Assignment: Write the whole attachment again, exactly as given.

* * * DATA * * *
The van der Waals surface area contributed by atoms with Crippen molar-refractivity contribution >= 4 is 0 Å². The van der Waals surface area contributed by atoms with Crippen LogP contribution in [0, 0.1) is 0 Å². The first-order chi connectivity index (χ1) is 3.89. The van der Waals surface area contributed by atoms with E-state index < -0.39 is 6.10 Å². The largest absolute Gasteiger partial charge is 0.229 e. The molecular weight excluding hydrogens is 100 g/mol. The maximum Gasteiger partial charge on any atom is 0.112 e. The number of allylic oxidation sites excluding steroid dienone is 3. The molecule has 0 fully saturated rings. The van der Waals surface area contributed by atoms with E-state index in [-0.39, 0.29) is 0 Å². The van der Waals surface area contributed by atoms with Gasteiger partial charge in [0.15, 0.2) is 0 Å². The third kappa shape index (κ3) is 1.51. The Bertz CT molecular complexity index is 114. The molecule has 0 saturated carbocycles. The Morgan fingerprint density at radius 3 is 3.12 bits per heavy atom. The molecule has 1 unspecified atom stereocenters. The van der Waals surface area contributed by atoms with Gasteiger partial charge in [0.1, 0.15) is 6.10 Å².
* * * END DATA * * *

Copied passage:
The van der Waals surface area contributed by atoms with Crippen molar-refractivity contribution >= 4 is 0 Å². The van der Waals surface area contributed by atoms with Crippen LogP contribution in [0, 0.1) is 0 Å². The first-order chi connectivity index (χ1) is 3.89. The van der Waals surface area contributed by atoms with E-state index < -0.39 is 6.10 Å². The largest absolute Gasteiger partial charge is 0.229 e. The molecular weight excluding hydrogens is 100 g/mol. The maximum Gasteiger partial charge on any atom is 0.112 e. The number of allylic oxidation sites excluding steroid dienone is 3. The molecule has 0 fully saturated rings. The van der Waals surface area contributed by atoms with E-state index in [-0.39, 0.29) is 0 Å². The van der Waals surface area contributed by atoms with Gasteiger partial charge in [0.15, 0.2) is 0 Å². The third kappa shape index (κ3) is 1.51. The Bertz CT molecular complexity index is 114. The molecule has 0 saturated carbocycles. The Morgan fingerprint density at radius 3 is 3.12 bits per heavy atom. The molecule has 1 unspecified atom stereocenters. The van der Waals surface area contributed by atoms with Gasteiger partial charge in [0.1, 0.15) is 6.10 Å².